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I bought it through an online auction its my first colt so I figured what the heck. How much do you think its worth? Its just called a trooper?
 

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Yes, this is the first model Trooper, so it's just called Trooper. They chambered it in .357 later on, and if my memory serves me right they renamed it "Trooper 357" and later on just "357". It's an E-frame gun (or it might have been called "medium frame" back then), same action that was later used in the Python. The only technical difference between the Python and the Trooper is that the Trooper has the firing pin on the hammer, whereas the firing pin in the Python (and the 357) is in the frame.
 

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Heck I would have purchased it. $450.00 is a great price, and it is probably a heck of a shooter. Enjoy. Here is a later version in .357

Colt Trooper .357 1962.jpg
 

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I cant tell by your pictures if its been refinished or not but even if it is its worth the money. I have several. Those grips alone are highly sought.
 

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The stocks alone are worth about $450, give or take. So many full-checkered sets with silver medallions have been "upgraded" to gold medallions that silver medallion stocks are worth nearly as much as gold medallion stocks.
 

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Here's a good website for information on Colt Revolvers. The link is for the Trooper Model:

Trooper
 

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Yes, this is the first model Trooper, so it's just called Trooper. They chambered it in .357 later on, and if my memory serves me right they renamed it "Trooper 357" and later on just "357". It's an E-frame gun (or it might have been called "medium frame" back then), same action that was later used in the Python. The only technical difference between the Python and the Trooper is that the Trooper has the firing pin on the hammer, whereas the firing pin in the Python (and the 357) is in the frame.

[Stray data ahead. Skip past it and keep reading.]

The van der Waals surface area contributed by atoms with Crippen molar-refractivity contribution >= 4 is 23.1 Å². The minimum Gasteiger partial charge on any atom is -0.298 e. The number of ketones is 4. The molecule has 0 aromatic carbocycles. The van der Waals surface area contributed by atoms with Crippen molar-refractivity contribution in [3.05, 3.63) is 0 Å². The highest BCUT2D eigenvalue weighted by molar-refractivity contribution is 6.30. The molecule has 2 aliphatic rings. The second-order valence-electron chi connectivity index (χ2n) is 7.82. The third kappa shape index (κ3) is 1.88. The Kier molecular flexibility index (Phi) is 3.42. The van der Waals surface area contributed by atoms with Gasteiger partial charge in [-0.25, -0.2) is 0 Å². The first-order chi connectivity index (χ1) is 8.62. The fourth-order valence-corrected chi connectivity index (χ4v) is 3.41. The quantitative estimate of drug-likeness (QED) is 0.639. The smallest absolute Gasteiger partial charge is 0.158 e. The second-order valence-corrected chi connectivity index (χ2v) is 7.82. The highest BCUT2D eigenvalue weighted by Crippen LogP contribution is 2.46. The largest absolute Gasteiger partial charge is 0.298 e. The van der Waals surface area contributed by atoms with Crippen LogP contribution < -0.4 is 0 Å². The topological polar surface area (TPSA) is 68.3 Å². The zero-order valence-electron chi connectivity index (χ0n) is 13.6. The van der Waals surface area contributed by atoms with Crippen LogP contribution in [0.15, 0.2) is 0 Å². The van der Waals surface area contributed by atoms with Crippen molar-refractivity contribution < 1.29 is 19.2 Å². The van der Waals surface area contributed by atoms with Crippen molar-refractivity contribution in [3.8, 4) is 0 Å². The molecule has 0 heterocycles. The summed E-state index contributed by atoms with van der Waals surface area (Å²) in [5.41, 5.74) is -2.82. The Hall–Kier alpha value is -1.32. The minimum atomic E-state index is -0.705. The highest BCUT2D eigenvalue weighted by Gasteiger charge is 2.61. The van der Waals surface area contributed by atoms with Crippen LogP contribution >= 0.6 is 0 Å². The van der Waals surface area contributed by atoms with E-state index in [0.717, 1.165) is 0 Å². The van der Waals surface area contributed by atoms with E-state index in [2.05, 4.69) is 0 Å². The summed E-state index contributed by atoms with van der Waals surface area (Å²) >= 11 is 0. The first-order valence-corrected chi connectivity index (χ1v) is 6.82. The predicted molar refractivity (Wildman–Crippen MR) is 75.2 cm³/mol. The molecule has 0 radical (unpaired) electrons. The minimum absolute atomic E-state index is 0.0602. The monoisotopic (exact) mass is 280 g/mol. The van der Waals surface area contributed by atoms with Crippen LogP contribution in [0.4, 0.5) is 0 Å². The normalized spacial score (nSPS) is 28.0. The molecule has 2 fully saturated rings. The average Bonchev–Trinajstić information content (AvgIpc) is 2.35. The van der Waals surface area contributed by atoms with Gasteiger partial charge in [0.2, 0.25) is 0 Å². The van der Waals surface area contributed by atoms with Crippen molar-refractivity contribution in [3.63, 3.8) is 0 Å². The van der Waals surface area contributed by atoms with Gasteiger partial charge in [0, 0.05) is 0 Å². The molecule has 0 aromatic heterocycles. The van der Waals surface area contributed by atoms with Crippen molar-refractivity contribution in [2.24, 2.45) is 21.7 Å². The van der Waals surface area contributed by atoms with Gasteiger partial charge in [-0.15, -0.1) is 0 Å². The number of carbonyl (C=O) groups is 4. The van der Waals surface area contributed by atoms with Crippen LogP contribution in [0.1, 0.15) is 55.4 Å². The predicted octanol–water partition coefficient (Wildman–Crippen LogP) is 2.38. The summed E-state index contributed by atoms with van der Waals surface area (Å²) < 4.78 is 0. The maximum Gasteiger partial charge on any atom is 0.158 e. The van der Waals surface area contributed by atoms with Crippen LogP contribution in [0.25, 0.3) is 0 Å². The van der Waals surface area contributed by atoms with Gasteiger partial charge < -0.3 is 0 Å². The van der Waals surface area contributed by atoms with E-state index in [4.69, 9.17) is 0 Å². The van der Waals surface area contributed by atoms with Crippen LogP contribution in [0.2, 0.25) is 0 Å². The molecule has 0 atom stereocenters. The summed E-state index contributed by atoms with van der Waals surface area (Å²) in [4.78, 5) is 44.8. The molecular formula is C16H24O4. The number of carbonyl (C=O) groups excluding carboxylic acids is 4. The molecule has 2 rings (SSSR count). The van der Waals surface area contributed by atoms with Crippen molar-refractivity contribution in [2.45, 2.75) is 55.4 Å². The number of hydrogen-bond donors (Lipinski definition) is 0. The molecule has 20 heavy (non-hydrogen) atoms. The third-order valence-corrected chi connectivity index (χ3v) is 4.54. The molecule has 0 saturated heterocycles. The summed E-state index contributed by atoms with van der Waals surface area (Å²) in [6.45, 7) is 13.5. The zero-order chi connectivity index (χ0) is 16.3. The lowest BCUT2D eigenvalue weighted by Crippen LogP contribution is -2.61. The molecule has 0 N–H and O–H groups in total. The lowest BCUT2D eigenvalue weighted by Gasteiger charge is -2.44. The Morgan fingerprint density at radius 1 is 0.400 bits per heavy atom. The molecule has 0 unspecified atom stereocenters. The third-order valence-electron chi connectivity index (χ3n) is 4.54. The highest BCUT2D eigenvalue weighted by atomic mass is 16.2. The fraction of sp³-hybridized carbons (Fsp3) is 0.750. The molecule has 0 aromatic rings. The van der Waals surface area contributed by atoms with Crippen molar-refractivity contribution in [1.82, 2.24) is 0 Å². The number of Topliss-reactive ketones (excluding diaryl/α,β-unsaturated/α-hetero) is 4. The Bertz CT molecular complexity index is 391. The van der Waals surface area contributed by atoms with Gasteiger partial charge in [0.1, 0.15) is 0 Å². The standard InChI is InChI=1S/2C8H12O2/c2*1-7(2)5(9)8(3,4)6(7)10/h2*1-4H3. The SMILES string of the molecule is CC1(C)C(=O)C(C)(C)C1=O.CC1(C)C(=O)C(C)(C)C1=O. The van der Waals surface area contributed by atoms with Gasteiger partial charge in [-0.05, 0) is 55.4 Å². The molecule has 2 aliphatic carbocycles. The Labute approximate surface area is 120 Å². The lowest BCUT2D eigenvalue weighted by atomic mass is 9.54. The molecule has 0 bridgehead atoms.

Actually, the Model 357 preceeded the Trooper series starting in 1953. After the Trooper and Python came out, the 357 Model was discontinued. You are correct in that the 357, Trooper and Python all use the same frame dimensions. Early on, this size frame was known as the .41 caliber frame. The first in this size and action type was the Army Special (1908-1927) later changed to the Official Police (1927-1969). There were about 15,000 total 357 Models produced in 4" and 6" barrel lengths.
 

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Actually, the Model 357 preceeded the Trooper series starting in 1953. After the Trooper and Python came out, the 357 Model was discontinued. You are correct in that the 357, Trooper and Python all use the same frame dimensions. Early on, this size frame was known as the .41 caliber frame. The first in this size and action type was the Army Special (1908-1927) later changed to the Official Police (1927-1969). There were about 15,000 total 357 Models produced in 4" and 6" barrel lengths.
While the above is generally correct, it is slightly off on the details. Both the Trooper and "357" were introduced in late 1953 as 1954 models. The Python was introduced in 1955, but the "357" continued until 1961.